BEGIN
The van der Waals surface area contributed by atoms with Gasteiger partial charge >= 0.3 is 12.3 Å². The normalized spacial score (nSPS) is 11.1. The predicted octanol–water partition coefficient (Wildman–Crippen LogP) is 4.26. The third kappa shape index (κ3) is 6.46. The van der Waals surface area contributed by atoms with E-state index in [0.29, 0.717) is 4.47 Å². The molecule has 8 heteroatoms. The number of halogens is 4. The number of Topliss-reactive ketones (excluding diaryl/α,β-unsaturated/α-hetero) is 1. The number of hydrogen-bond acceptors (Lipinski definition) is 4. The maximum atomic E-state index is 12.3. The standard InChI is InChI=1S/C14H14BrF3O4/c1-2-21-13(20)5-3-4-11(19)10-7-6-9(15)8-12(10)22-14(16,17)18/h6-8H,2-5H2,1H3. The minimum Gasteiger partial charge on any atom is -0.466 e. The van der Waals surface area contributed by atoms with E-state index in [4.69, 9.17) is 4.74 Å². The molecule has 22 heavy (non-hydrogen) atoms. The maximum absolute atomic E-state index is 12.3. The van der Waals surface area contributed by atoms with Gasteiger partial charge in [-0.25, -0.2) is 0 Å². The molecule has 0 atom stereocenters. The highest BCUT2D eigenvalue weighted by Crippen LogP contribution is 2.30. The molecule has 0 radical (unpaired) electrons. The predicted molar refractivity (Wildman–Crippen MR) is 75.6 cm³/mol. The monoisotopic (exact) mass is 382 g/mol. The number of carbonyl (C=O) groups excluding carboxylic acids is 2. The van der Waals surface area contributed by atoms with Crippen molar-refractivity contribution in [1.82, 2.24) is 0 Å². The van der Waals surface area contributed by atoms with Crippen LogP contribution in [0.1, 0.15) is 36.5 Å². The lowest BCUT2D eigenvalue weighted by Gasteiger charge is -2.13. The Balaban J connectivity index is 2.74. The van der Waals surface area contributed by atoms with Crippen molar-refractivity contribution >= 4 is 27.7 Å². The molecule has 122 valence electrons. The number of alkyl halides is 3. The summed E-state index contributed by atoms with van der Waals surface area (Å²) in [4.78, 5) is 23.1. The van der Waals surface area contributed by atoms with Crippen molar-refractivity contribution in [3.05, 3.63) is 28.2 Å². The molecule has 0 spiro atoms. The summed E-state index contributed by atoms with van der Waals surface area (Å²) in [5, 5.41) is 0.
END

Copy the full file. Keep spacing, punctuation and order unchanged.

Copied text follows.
The van der Waals surface area contributed by atoms with Gasteiger partial charge >= 0.3 is 12.3 Å². The normalized spacial score (nSPS) is 11.1. The predicted octanol–water partition coefficient (Wildman–Crippen LogP) is 4.26. The third kappa shape index (κ3) is 6.46. The van der Waals surface area contributed by atoms with E-state index in [0.29, 0.717) is 4.47 Å². The molecule has 8 heteroatoms. The number of halogens is 4. The number of Topliss-reactive ketones (excluding diaryl/α,β-unsaturated/α-hetero) is 1. The number of hydrogen-bond acceptors (Lipinski definition) is 4. The maximum atomic E-state index is 12.3. The standard InChI is InChI=1S/C14H14BrF3O4/c1-2-21-13(20)5-3-4-11(19)10-7-6-9(15)8-12(10)22-14(16,17)18/h6-8H,2-5H2,1H3. The minimum Gasteiger partial charge on any atom is -0.466 e. The van der Waals surface area contributed by atoms with E-state index in [4.69, 9.17) is 4.74 Å². The molecule has 22 heavy (non-hydrogen) atoms. The maximum absolute atomic E-state index is 12.3. The van der Waals surface area contributed by atoms with Gasteiger partial charge in [-0.25, -0.2) is 0 Å². The molecule has 0 atom stereocenters. The highest BCUT2D eigenvalue weighted by Crippen LogP contribution is 2.30. The molecule has 0 radical (unpaired) electrons. The predicted molar refractivity (Wildman–Crippen MR) is 75.6 cm³/mol. The monoisotopic (exact) mass is 382 g/mol. The number of carbonyl (C=O) groups excluding carboxylic acids is 2. The van der Waals surface area contributed by atoms with Crippen molar-refractivity contribution in [1.82, 2.24) is 0 Å². The van der Waals surface area contributed by atoms with Crippen LogP contribution in [0.1, 0.15) is 36.5 Å². The lowest BCUT2D eigenvalue weighted by Gasteiger charge is -2.13. The Balaban J connectivity index is 2.74. The van der Waals surface area contributed by atoms with Crippen molar-refractivity contribution >= 4 is 27.7 Å². The molecule has 122 valence electrons. The number of alkyl halides is 3. The summed E-state index contributed by atoms with van der Waals surface area (Å²) in [4.78, 5) is 23.1. The van der Waals surface area contributed by atoms with Crippen molar-refractivity contribution in [3.05, 3.63) is 28.2 Å². The molecule has 0 spiro atoms. The summed E-state index contributed by atoms with van der Waals surface area (Å²) in [5, 5.41) is 0.